Other types of moles appear later in life due to genetic or environmental factors like sun exposure.
In most cases, moles appear in the second and third decades of life. After 30 years, most people do not get new regular moles.
Adults often get non-mole skin growths such as lentigines, "liver spots," freckles, and seborrheic keratoses in late adulthood.
The development of new moles after 35 years requires close examination by an expert and possibly a biopsy. When an adult develops a new mole, it could be due to melanoma, which is cancer.
Skin lesions that appear too dark raised, swelling or bleeding also need medical evaluation.
There are three basic types or groups of moles. They include:
Regular moles are harmless and benign. These are symmetrical and have uniform color and regular borders. They may appear raised or flat. They are smaller than a pencil eraser. Rarely do regular moles turn cancerous.
Irregular moles, also called dysplastic nevi, are asymmetrical and have uneven colors and irregular borders. These types of moles are often hereditary.
They tend to be flat or nearly flat, and their diameter is bigger than a pencil eraser. Having more than 20 irregular moles or a presence of a giant congenital mole with a size greater than 8 to 10 inches confer an increased risk of becoming melanomas.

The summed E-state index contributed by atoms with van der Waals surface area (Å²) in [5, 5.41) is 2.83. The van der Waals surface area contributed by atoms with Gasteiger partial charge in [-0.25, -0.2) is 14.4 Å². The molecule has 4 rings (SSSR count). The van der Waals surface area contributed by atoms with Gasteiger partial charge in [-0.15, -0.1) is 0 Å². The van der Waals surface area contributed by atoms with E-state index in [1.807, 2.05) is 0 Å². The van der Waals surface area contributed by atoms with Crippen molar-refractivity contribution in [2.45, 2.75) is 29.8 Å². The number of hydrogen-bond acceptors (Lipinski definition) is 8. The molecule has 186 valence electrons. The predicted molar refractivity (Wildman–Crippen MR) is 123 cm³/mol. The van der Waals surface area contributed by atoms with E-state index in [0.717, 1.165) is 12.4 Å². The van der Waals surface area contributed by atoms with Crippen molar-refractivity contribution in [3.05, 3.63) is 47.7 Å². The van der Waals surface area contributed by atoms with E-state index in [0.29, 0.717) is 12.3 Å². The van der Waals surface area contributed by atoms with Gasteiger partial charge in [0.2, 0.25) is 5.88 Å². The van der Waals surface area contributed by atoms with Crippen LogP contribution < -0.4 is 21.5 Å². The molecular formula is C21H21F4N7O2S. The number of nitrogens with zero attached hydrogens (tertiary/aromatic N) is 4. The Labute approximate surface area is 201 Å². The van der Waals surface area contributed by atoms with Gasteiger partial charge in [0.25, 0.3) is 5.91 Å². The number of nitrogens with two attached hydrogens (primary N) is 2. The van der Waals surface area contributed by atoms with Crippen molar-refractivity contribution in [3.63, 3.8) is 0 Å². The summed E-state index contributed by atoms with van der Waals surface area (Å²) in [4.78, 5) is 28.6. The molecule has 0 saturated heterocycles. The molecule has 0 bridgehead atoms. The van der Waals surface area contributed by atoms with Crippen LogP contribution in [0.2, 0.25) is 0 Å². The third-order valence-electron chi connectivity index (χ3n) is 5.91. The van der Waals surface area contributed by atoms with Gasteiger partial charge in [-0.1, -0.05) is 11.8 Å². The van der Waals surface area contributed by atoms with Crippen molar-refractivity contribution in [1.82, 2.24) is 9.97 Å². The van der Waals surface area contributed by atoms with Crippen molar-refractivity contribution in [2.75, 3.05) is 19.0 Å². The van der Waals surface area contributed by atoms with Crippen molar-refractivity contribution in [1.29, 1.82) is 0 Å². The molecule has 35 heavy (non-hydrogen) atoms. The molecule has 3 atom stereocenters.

Cancerous moles are skin lesions that are often asymmetrical and highly irregular.
People with more than 50 moles should do skin medical examinations monthly or visit a dermatologist regularly to do a full-body moles evaluation to help detect early signs of melanoma.
People who reside in sunny areas tend to have more moles than people of the same skin type but are raised with less sun exposure.
Those with fair skin have a higher likelihood of getting moles than dark people. Sunspots that appear due to severe sunburns are not moles.
A majority of moles require no treatment as they are harmless. However, people may want to have them removed if:
According to anecdotal reports, there are DIY ways to remove moles at home. These methods have no scientific proof, and some could even be risky to try. You should consult your doctor before you try any of them.
Some of the products that you can use to get rid of moles at home include:
Some people cut off the mole with a razor blade, and others use mole removal creams from pharmacies and online stores. Be careful with some of these methods as some can be very dangerous. Also, visit a doctor before trying any of these methods to ensure that the lesion you’re treating is a mole and not cancer.